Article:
Liz: Today’s guest post is from David Mitchell, who emailed me last week about some work he’s been doing in Nicaragua with the Raspberry Pi, both at a community level and in a local business environment. We thought that what he’s doing is a real exemplar of how Raspberry Pi can offer whole communities a let up, both economically and in education. (I have left David’s US spellings of words like “colour” and “centre” in place, mostly to annoy Ben Nuttall.) Thank you very much, David – over to you!
My wife Lisa and I are fortunate to divide our time between two beautiful islands. One is Bainbridge Island in the US Pacific Northwest. The other is Isla de Ometepe located in Lake Nicaragua in Central America. Over time we’ve become quite involved with Ometepe’s coffee farmers. There’s a great community center across the road from our house, and I’ve helped out in past years with donated used workplace computers for their adult and children’s classes.
I was on Ometepe on 29/2/12 when I ordered my first two Raspberry Pi computers (Liz: here’s a reminder of what this site looked like on that day), and I’ve been looking for interesting ways to use them on the rural, agricultural island ever since. Last year I came across a small e-book library in Spanish. I talked with the center staff, and we decided to install a wireless library.
Computers live a hard life outdoors in the tropics, and in a small rural community in Nicaragua, everybody lives outdoors. Because no one can afford air conditioning, buildings have ample space between tops of walls and ceilings. Insects and spiders of all sizes get inside devices and wreak havoc, so packaging is important. I chose a plastic gallon pickle jar which provided enough space for a Pi, a USB hub, a 12VDC-5VDC converter and a PoE injector. USB storage for the library and a WiFi dongle complete the hardware list. Ethernet cable connects the server to the center’s network switch via a matching PoE injector.
The Raspbian version of the Calibre library program isn’t actively maintained, but it’s stable and the book server is relatively light-weight. Administration via X-windows is tedious but seldom needed. For security the center staff suggested putting the server under the eaves where small curious people would not be tempted to explore the pickle jar with its tiny colored flashing lights. Too dim for a night light, it’s a ghostly reminder that inside are worlds to explore. The digital library hasn’t seen a lot of use beyond the center’s own computers, as smart phones are only just beginning to appear in the community. But the books are waiting and the Pi’s tiny power requirements means the hit on the center’s budget, raised from foreign donors, remains negligible.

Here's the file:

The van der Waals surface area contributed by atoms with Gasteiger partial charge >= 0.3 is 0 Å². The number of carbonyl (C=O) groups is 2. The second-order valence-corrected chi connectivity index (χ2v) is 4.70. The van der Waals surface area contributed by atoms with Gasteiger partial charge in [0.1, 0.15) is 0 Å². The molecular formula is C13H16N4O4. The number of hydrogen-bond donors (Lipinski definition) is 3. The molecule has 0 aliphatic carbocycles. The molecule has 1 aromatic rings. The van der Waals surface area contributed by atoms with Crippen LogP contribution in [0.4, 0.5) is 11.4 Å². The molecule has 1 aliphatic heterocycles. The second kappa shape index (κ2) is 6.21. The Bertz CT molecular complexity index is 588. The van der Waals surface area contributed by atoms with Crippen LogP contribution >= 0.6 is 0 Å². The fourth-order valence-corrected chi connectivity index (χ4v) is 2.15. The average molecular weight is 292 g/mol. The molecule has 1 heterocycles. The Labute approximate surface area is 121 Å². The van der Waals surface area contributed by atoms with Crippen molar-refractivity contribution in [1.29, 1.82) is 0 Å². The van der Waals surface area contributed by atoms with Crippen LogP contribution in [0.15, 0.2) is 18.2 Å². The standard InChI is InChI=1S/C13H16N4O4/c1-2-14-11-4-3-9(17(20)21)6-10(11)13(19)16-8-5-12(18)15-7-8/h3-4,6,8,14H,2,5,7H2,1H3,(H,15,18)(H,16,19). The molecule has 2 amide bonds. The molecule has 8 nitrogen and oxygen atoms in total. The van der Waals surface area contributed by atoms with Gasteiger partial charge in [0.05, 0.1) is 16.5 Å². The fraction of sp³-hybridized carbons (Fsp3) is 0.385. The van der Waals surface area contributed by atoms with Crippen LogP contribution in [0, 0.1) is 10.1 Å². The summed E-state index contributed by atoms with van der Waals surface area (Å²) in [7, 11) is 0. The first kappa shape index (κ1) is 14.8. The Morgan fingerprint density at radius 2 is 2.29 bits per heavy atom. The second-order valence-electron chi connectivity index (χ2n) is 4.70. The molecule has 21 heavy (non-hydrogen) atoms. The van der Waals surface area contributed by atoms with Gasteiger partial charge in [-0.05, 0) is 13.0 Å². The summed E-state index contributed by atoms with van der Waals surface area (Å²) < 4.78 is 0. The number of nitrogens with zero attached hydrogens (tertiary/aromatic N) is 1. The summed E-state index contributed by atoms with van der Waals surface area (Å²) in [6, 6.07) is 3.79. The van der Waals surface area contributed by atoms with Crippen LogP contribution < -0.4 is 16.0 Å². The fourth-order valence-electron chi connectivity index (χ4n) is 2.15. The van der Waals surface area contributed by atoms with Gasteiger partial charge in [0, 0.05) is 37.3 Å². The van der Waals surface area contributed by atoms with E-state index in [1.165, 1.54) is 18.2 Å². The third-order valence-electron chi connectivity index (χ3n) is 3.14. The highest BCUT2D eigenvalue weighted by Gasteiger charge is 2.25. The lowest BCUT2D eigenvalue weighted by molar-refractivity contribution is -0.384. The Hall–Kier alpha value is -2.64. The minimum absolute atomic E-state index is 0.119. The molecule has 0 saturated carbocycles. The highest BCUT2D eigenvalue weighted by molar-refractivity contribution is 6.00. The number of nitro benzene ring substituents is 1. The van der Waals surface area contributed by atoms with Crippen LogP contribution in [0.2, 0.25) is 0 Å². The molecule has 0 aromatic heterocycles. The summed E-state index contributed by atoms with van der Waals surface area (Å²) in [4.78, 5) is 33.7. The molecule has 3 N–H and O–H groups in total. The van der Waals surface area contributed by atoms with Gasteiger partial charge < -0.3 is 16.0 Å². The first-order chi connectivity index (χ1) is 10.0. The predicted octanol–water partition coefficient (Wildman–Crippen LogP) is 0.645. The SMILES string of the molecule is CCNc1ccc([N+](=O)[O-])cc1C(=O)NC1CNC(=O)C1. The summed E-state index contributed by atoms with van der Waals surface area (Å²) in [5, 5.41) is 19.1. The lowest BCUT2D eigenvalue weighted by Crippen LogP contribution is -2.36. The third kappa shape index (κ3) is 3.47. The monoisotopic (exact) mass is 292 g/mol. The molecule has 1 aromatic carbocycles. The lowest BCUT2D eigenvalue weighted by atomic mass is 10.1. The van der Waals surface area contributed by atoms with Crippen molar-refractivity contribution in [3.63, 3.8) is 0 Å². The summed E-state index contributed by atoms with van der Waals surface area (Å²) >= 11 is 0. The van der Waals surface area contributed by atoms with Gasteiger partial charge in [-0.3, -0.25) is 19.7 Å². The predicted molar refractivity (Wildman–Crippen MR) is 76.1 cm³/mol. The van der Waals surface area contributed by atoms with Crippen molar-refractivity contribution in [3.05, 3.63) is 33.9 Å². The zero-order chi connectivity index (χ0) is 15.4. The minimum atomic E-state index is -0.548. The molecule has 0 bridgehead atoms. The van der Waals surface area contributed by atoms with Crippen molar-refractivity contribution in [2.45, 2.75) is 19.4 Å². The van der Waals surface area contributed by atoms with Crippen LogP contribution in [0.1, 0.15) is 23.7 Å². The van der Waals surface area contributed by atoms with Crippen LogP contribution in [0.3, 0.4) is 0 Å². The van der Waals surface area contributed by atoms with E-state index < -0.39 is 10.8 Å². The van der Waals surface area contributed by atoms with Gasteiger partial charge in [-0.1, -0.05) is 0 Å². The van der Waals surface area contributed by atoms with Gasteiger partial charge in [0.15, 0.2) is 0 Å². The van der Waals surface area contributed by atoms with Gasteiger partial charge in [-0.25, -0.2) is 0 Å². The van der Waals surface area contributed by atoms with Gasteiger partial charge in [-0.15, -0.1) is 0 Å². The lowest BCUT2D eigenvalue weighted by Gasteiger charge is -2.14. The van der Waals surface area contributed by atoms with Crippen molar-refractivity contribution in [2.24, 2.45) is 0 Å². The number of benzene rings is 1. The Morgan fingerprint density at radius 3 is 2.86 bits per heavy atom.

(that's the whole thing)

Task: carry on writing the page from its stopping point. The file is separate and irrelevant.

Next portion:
As we were installing the library server in early 2014, the director of the center and another friend and I were beginning to plan a coffee roastery. Since 1991 Ometepe’s coffee farmers have sold their coffee to a group called the Bainbridge-Ometepe Sister Islands Association. Recent improvements in farming practices have resulted in more coffee than the group can buy, and an opportunity to provide export-quality coffee to restaurants and hotels in Nicaragua’s growing tourism sector. We’ll use the profits from our business to provide a stable funding source for the center, to help relieve the fundraising pressure. My friends and I are in the midst of a campaign on Indiegogo to raise startup funds.
Tostadores de Ometepe will be an all-Pi shop. The roaster controller will run on software developed in Australia by Pi enthusiasts. The PBX that will answer our two incoming lines, one for each local carrier, will run on a Pi with a couple of GSM dongles. A Pi in a pretty PiBow case attached to the back of a low-cost HDMI TV will be the office computer, though we’ll have to be careful to seal up any open jacks lest we find wasp larvae in them. All of these will communicate through a semi-reliable Internet connection to the OwnCloud server in our Bainbridge Island house, running on a Pi of course. All this software has been created by Pi users, scratching their own itch and making the world a bit better for us all.
The Raspberry Pi has been a seismic event in the evolution of computing. The budget for IT in our startup is 1.75% of total and 8% of furniture, fixtures and equipment. Even five years ago the hardware would have cost ten times as much and occupied up 20 times as much space.
Liz again: If you’re looking at setting up something similar to David’s library project, we wholeheartedly recommend you look at the RACHEL project from World Possible, which just keeps getting better and better. RACHEL offers localised content including textbooks, world literature, medical texts, Khan Academy resources and much more to communities without internet connectivity, using a Raspberry Pi as a local server.